Bethe stood by Morrison and continued to speak out on his behalf
even as the witch-hunters began to turn their attention to
There is merit to Schweber's contrasting portraits of Oppenheimer
and Bethe. (Even Rabi, Oppenheimer's friend, once observed that
Oppie's tragedy was that he could never decide whether he wanted to
lead the Knights of Columbus parade or head the B'nai B'rith.) But
the contrast provided by the Peters and Morrison cases, while
"striking," is also—as Schweber himself
concedes—"somewhat unfair." There is evidence that
when Oppenheimer described Peters to HUAC investigators as
"dangerous" and "quite a red," he was trying to
deflect attention from his own brother, Frank, a former Communist
who had earlier been a target of Washington's anti-Red crusade. If
so, Oppenheimer was, by his own lights, striving to do "the
Trained as a physicist, Schweber is the first biographer to explain
the significance of the scientific work that Oppenheimer and Bethe
did—a fascinating topic in itself, and one that most previous
biographers have tended to dismiss with so much hand-waving.
Because of his emphasis on the moral and the scientific, however,
Schweber sometimes gives short shrift to or oversimplifies political
events. By depicting Oppenheimer as the "insider" and
Bethe as the "outsider," for example, the author glosses
over the key role that Bethe played as a member of the President's
Science Advisory Committee in the Eisenhower administration.
Likewise, the impression is that Bethe consistently opposed the
hydrogen bomb, whereas in reality his position was more complicated
and nuanced: Initially opposed to development of the super-bomb for
moral reasons, Bethe later returned to Los Alamos during vacations
from Cornell, and following the Communist invasion of South Korea,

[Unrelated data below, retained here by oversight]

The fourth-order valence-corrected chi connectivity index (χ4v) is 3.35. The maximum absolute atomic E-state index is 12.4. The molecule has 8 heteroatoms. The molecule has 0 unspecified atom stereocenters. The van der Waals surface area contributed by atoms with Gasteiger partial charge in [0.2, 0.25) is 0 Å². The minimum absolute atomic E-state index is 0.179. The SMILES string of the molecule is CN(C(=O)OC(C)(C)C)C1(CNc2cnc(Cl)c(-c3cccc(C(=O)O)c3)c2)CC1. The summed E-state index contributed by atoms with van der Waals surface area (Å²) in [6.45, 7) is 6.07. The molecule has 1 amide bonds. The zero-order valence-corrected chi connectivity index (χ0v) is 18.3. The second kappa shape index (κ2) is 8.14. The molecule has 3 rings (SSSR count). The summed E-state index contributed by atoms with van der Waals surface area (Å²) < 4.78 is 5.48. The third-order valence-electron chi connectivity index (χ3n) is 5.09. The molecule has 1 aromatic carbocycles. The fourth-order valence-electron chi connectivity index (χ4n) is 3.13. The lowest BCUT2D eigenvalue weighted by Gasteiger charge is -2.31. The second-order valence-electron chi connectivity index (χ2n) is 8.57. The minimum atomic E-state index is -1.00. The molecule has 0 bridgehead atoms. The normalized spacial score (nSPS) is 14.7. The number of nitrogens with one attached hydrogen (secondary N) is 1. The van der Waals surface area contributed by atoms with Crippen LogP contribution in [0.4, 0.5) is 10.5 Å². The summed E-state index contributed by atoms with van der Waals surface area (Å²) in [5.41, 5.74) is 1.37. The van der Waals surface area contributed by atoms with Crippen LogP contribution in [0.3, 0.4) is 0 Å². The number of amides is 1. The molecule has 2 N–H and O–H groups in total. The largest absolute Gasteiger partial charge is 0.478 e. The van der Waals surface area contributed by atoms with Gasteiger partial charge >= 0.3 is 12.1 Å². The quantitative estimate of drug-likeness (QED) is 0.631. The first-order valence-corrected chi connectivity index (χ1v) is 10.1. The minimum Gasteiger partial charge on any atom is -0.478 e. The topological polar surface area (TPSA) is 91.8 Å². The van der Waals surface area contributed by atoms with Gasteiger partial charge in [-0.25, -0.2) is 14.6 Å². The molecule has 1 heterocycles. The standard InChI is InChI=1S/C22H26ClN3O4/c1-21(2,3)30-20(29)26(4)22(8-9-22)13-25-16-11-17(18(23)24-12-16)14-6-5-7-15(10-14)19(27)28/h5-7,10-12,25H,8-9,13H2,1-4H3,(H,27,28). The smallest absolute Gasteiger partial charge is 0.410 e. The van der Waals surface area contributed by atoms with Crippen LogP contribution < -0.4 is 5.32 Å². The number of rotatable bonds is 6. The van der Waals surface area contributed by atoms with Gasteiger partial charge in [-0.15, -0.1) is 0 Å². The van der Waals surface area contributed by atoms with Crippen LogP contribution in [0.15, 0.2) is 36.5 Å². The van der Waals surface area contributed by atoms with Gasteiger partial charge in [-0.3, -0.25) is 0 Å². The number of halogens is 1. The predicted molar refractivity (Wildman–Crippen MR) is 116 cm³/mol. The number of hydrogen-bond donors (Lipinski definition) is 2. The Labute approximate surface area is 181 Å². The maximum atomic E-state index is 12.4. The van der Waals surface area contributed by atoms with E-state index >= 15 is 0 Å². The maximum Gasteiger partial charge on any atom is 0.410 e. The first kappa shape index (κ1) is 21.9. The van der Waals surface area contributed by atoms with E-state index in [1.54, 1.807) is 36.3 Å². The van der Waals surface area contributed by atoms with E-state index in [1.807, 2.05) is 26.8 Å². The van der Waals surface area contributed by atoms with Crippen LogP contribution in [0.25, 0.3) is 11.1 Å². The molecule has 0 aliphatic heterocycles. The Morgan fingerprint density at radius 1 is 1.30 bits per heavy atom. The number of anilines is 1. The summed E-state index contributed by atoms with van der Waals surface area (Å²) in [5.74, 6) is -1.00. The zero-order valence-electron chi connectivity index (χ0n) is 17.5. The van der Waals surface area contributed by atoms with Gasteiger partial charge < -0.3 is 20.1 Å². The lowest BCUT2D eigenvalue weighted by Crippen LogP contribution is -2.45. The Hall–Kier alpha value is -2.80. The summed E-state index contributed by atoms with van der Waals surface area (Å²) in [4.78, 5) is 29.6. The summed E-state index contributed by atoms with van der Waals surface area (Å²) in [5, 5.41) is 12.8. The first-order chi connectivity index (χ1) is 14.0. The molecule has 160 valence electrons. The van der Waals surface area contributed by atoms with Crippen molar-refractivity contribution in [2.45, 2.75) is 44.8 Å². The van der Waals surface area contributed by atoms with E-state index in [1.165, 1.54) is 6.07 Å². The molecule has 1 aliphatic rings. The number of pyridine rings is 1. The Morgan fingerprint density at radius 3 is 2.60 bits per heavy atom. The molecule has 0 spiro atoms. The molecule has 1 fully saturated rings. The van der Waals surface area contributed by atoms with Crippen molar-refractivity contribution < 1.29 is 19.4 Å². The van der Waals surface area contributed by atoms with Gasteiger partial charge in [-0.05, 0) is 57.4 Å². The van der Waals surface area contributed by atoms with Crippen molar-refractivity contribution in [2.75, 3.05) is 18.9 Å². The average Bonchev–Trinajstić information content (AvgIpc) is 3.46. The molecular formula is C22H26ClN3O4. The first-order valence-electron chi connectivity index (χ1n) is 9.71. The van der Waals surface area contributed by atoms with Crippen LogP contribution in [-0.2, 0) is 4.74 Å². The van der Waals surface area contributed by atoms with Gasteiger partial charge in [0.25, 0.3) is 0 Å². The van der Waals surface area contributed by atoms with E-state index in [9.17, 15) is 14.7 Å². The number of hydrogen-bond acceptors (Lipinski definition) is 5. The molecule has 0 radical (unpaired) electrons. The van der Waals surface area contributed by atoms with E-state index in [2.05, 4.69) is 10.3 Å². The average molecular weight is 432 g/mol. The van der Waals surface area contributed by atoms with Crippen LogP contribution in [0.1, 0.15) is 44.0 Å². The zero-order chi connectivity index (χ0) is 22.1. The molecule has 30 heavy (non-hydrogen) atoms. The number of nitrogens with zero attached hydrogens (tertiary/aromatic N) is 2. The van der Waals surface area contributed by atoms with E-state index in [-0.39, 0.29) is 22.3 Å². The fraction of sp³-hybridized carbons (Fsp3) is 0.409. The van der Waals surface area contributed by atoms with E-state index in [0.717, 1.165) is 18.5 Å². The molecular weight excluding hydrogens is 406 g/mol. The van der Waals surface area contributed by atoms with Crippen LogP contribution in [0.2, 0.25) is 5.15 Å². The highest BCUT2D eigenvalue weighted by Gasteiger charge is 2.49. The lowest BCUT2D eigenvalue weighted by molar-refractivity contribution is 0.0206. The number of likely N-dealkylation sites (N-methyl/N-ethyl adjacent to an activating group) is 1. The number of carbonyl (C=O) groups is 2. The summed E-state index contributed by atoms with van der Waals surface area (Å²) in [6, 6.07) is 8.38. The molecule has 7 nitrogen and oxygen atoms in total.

he agreed to resume weapons work. Bethe later described himself as
the H-bomb's "midwife."
Indeed, Bethe's resolution of his own moral dilemma concerning
military research is emblematic of the slippery slope that a
generation of atomic scientists have tried to navigate since
Hiroshima, with varying degrees of success. According to Schweber,
Bethe believes that while each scientist is responsible for his or
her own individual actions, scientists collectively have no
right to refuse to work on weapons of mass destruction. This credo
would cause Bethe to first oppose and then support development of
the H-bomb, to support a nuclear test ban, to oppose Ronald Reagan's
"Star Wars" Strategic Defense Initiative and, most
recently (and perhaps inconsistently), to call for Los Alamos
scientists to "cease and desist" their work on improving
While the author's attitude toward his subject might be described as
doting—Bethe gave Schweber unrestricted access to his papers
for this authorized biography—In the Shadow of the
Bomb escapes being hagiographical, if only because Bethe
himself is so disarmingly self-critical. Ironically, the answer that
Bethe would give to an interviewer seeking an explanation for the
physicist's turn-about on the H-bomb could serve as an epigraph for
the story of the atomic scientists: "It seemed quite logical.
But sometimes I wish I were more consistent an idealist."